Fischbach secures conservative cred in partisan D.C.


WASHINGTON — Michelle Fischbach christened her congressional career by voting to overturn the 2020 presidential election results in two swing states, siding with dozens of her Republican colleagues as Donald Trump desperately spread a lie to stay in power.

A year and a half later, she stands by her decision, despite the public clarity that even some Trump associates knew the then-president’s claims of widespread voter fraud were false.

“I feel fine,” Fischbach said during a rare interview in June. “I’m confident. I feel good about my vote. That’s what I told my constituents I was going to do.”

Before Congress, Fischbach served in the Minnesota Senate for more than 20 years and made history as the chamber’s first female president. After a brief tenure as lieutenant governor, Fischbach went on to defeat 15-term Democratic incumbent Collin Peterson in 2020.

Her first days in office left no doubt that a different political approach for western Minnesota’s largely rural Seventh Congressional District had arrived in Washington.

Hours after a mob of Trump supporters stormed the U.S. Capitol in the violent Jan. 6 insurrection, she joined fellow Minnesota GOP Rep. Jim Hagedorn and more than 100 other House Republicans in voting against certifying Democrat Joe Biden’s 2020 victories in Arizona and Pennsylvania.

“For myself, and for my like-minded friends, we’re outraged,” said Jill Abahsain, the DFL-endorsed candidate seeking to challenge Fischbach this fall. “We don’t even think she should legally be a representative in Congress when she votes like that.”

Since those votes, Fischbach has avoided controversies while immersing herself in some of Capitol Hill’s most contentious debates and building recognition within her party as the GOP looks to take back control of the House in this fall’s midterms.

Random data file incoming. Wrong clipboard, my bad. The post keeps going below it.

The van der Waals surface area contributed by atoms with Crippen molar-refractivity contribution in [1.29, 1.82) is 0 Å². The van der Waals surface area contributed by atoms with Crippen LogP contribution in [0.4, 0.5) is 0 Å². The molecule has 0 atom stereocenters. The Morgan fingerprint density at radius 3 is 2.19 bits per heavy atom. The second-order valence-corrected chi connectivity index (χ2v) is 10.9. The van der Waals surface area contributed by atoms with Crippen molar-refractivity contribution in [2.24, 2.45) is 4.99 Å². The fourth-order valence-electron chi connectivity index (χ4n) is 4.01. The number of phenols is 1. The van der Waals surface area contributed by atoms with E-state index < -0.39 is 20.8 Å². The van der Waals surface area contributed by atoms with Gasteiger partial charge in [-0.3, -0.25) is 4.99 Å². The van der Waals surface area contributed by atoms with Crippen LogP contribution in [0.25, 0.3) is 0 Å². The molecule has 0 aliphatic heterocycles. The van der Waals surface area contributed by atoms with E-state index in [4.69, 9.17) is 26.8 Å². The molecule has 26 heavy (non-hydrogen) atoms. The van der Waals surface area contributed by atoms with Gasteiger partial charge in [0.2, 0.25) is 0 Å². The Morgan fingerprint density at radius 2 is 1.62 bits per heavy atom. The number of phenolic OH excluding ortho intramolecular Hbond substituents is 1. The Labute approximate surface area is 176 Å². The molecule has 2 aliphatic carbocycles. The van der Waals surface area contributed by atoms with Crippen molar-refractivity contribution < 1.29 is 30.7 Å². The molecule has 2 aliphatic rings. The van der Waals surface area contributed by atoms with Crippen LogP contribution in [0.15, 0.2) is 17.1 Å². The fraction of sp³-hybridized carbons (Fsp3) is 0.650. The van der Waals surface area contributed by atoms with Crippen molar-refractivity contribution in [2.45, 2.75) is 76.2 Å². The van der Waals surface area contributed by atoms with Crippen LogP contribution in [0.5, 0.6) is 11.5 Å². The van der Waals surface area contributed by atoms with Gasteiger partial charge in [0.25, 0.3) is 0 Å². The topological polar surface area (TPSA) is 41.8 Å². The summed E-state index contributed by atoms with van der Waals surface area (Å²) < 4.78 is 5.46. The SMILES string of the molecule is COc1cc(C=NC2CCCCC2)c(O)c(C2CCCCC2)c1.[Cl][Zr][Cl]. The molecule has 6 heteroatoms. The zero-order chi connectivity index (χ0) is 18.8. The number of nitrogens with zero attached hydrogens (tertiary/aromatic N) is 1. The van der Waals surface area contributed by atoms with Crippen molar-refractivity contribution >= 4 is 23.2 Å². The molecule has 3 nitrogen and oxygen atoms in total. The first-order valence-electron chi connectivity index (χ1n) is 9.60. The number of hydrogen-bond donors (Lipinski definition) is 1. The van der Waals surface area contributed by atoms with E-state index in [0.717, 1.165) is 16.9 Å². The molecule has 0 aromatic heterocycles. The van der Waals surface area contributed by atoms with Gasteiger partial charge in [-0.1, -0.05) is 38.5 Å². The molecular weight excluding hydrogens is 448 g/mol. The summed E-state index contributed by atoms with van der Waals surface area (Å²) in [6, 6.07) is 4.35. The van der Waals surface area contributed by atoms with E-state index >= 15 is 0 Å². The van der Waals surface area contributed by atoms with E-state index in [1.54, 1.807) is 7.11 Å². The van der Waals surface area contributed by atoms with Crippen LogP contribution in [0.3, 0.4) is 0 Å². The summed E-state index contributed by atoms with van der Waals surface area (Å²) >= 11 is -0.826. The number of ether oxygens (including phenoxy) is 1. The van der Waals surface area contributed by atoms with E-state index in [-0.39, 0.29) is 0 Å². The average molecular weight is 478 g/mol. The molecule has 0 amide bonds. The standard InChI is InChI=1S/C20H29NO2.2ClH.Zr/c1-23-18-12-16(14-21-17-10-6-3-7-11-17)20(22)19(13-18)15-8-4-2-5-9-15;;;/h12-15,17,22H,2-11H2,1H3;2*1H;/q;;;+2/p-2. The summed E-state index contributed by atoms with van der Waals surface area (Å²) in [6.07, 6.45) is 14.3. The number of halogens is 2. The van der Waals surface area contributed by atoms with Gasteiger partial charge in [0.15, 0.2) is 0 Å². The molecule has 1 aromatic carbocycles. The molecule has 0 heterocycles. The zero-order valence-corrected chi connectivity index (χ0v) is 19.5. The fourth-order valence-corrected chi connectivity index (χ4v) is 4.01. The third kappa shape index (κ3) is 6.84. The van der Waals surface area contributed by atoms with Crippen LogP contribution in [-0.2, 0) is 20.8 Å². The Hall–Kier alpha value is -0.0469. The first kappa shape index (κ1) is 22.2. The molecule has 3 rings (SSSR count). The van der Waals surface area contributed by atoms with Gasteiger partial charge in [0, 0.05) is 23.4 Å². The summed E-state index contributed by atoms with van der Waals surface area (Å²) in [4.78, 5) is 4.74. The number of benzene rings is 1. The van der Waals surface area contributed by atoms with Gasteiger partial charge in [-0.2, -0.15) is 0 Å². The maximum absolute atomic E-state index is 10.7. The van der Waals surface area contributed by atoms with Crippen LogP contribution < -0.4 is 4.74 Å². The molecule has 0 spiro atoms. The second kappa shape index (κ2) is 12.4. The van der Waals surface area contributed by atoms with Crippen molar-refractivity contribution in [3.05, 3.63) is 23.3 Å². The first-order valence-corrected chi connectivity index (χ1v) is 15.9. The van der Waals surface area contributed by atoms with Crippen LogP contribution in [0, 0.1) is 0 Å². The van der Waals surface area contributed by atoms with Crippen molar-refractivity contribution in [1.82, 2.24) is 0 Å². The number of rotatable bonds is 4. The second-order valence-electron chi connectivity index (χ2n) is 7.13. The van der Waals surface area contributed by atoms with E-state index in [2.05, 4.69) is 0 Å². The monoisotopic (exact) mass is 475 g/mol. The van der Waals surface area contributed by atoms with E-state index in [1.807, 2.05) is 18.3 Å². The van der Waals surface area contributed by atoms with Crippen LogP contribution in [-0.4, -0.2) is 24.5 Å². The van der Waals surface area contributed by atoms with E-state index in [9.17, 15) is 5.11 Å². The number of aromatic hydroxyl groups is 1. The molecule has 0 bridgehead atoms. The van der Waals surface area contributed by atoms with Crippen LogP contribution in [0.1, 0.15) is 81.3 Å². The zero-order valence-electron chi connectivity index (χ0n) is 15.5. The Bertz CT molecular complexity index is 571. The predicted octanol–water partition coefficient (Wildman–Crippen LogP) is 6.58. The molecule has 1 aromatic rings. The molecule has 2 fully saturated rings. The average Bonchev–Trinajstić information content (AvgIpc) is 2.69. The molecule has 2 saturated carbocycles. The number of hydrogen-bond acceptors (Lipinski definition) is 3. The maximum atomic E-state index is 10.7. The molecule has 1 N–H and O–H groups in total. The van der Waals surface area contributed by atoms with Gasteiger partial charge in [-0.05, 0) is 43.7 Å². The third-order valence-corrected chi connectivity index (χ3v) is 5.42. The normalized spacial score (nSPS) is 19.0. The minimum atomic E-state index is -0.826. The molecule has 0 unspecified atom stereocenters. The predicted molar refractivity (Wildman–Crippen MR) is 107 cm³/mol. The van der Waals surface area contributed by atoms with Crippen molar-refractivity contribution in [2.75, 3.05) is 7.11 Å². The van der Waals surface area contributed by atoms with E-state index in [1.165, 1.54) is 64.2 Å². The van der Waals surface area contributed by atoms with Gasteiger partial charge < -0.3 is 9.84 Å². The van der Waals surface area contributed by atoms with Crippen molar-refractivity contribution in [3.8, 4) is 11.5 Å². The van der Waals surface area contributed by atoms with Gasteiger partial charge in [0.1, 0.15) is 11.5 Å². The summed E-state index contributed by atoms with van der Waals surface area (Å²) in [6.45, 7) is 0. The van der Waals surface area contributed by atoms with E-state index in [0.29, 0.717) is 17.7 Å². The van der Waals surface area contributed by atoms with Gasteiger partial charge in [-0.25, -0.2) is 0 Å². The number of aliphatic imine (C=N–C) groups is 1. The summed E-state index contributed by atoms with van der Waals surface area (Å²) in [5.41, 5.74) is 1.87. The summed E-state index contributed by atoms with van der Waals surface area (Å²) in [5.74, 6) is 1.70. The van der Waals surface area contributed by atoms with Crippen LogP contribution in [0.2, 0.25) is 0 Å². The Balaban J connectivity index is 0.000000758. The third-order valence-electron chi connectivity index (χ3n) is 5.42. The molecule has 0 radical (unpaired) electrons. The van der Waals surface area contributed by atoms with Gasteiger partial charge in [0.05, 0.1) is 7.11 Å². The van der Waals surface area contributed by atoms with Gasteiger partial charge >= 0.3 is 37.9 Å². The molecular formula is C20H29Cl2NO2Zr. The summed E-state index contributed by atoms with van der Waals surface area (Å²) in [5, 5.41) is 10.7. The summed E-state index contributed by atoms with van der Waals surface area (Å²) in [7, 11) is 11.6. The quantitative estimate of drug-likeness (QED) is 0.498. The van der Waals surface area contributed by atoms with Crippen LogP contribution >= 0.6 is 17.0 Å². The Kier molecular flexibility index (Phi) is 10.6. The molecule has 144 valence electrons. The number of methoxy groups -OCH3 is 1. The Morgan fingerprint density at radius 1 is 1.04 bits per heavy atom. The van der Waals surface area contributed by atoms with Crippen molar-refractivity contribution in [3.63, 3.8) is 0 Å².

“She has the temperament for this work,” said Oklahoma Rep. Tom Cole, the leading Republican who works with Fischbach on the Rules Committee, a panel critical to the House’s legislative process. “She knows what she believes. She knows how to throw a punch, but she doesn’t punch below the belt.”

From speaking out against bipartisan gun violence legislation and an attempt to cap out-of-pocket insulin costs for insured people to opposing actions stemming from the House Jan. 6 committee’s investigation, Fischbach’s work on the Rules Committee has put her near the forefront of GOP lawmakers challenging House Democrats’ vision for America.

“They’re doing a lot of pandering to their base,” Fischbach said.

She’s not a disrupter like some of her fellow freshman Republican lawmakers, instead more of a loyal partisan in a Washington where charged rhetoric gets attention.

Fischbach “is often at the tip of the spear of the conservative movement against the radical far-left agenda of the Democrats,” said Rep. Guy Reschenthaler, a Pennsylvania Republican. “She’s relentless, and she doesn’t back down.”

A conservative stalwart, Fischbach has long been a staunch opponent of abortion. She co-chairs the Congressional Pro-Life Caucus and her husband, Scott, is executive director of Minnesota Citizens Concerned for Life. During a news conference with fellow House Republicans after the U.S. Supreme Court overturned Roe v. Wade, Fischbach praised the court’s decision, saying that “every innocent life is precious from conception until natural death.”